How can I make my new list case sensitive while comparing with another list

I’m a newbie to programming! I want to make the new_users case sensitive so that second name in the list, will be flagged as one of the current_users.

#Unique name for users! 

current_users = ['paul', 'babel', 'ade', 'jackie', 'josh']
new_users = ['kiwasaki', 'Babel, 'ade', 'roy', 'ronnie']

for new_user in new_users:
    if new_user in current_users:
        print ("Try another username pls")
        print("The username is available")

So basicly what you are trying to do
Is compare list A to list B
If list B contains a name that is already in list A
It will alert
Here’s a possible solution down bellow

     listA= ['chicken','rabbit','cat','dog','cow']
     listB = ['rabbit','horse','rooster']
     set(listA) - set(listB)
set(['rabbit', 'dog'])

No, what I’m looking for is something like, I have list of existing users on website, I also have another list for new users. I now want a situation whereby once there’s an existing name it will prompt (“Username is not available”). But, my point is let’s say I have

existing_user = [‘chicken’, ‘goat’, 'sheep]
new_user = [‘snake’, ‘Sheep’, ‘goat’]

I now want to merge new names to those one in the existing list. Definitely, it won’t add ‘goat’ again, but it will add ‘Sheep’ because of the capital ‘S’. This is want I’m trying to rectify. I want the new list to turn all the elements to lower case before comparing with the existing list. Thanks

I’ve edited your post for readability. When you enter a code block into a forum post, please precede it with a separate line of three backticks and follow it with a separate line of three backticks to make it easier to read.

Please use the “preformatted text” tool in the editor (</>) to add backticks around text.

See this post to find the backtick on your keyboard.
Note: Backticks are not single quotes.


You can use .lower() to make a string lowercase.

As said, don’t you just lower case the strings before the compare?

I don’t really know Python so this is just an example, there might be much better ways.

current_users = ['paul', 'babel', 'ade', 'jackie', 'josh']
new_users = ['kiwasaki', 'Babel', 'ade', 'roy', 'ronnie']

current_users_lower = [current_user.lower() for current_user in current_users]

for new_user in new_users:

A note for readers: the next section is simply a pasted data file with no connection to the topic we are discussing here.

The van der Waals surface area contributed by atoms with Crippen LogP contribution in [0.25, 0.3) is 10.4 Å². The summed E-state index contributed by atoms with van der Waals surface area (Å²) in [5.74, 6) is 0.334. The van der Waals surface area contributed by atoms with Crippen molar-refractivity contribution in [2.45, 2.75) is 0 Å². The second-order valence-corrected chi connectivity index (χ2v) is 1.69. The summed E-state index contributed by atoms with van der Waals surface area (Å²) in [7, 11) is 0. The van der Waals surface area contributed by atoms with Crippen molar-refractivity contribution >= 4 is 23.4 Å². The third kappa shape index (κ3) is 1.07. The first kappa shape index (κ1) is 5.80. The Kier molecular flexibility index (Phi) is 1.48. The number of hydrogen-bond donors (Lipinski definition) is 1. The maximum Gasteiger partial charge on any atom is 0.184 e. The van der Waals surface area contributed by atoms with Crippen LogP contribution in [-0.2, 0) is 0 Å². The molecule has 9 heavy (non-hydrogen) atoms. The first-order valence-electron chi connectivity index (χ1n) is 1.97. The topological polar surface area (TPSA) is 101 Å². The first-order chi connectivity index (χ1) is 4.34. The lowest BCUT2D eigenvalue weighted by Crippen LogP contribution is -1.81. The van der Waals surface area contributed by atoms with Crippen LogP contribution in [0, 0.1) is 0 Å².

if new_user.lower() in current_users_lower:
        print(new_user, "Try another username pls")
        print(new_user, "The username is available")

1 Like

That’s what I was thinking, I just didn’t want to type that out on my phone!

Though I wonder what the most performant Pythonic approach would be for case insensitive matching with large lists. I don’t think that a full second copy would be preferred then, but I’m not sure of the best way.

I would have thought a regex match would be more performant. Also, seems like the situation where regex was designed (usernames/passwords).

current_users = ['paul', 'babel', 'ade', 'jackie', 'josh']
new_users = ['kiwasaki', 'Babel','ade', 'roy', 'ronnie']
for i in new_users:
    if i not in current_users:
        print("{} user name already exist".format(i))

Try this out, I think this is what you want.Here is the ouput

It doesn’t give answer to my question. If you look at the new list, you’ll discover that Babel and babel appears just because of the case, and it might be for the same user.

Did you try using .lower?

For that you can use .lower() function as many other suggested here, and it ll convert all text in lower case.If you want to preserve the case of the username(meaning Babel will remain Babel )and also make it case sensitive ,here is the code

current_users = ['paul', 'babel', 'ade', 'jackie', 'josh','Bear']
new_users = ['kiwasaki', 'Babel','ade', 'roy', 'ronnie','bear']
for i in new_users:
    if i.lower() not in [j.lower() for j in current_users]:
        print("{} user name already exist".format(i))

I put a new element Bear, just to check al possibiities

Babel user name already exist
ade user name already exist
bear user name already exist
[‘paul’, ‘babel’, ‘ade’, ‘jackie’, ‘josh’, ‘Bear’, ‘kiwasaki’, ‘roy’, ‘ronnie’]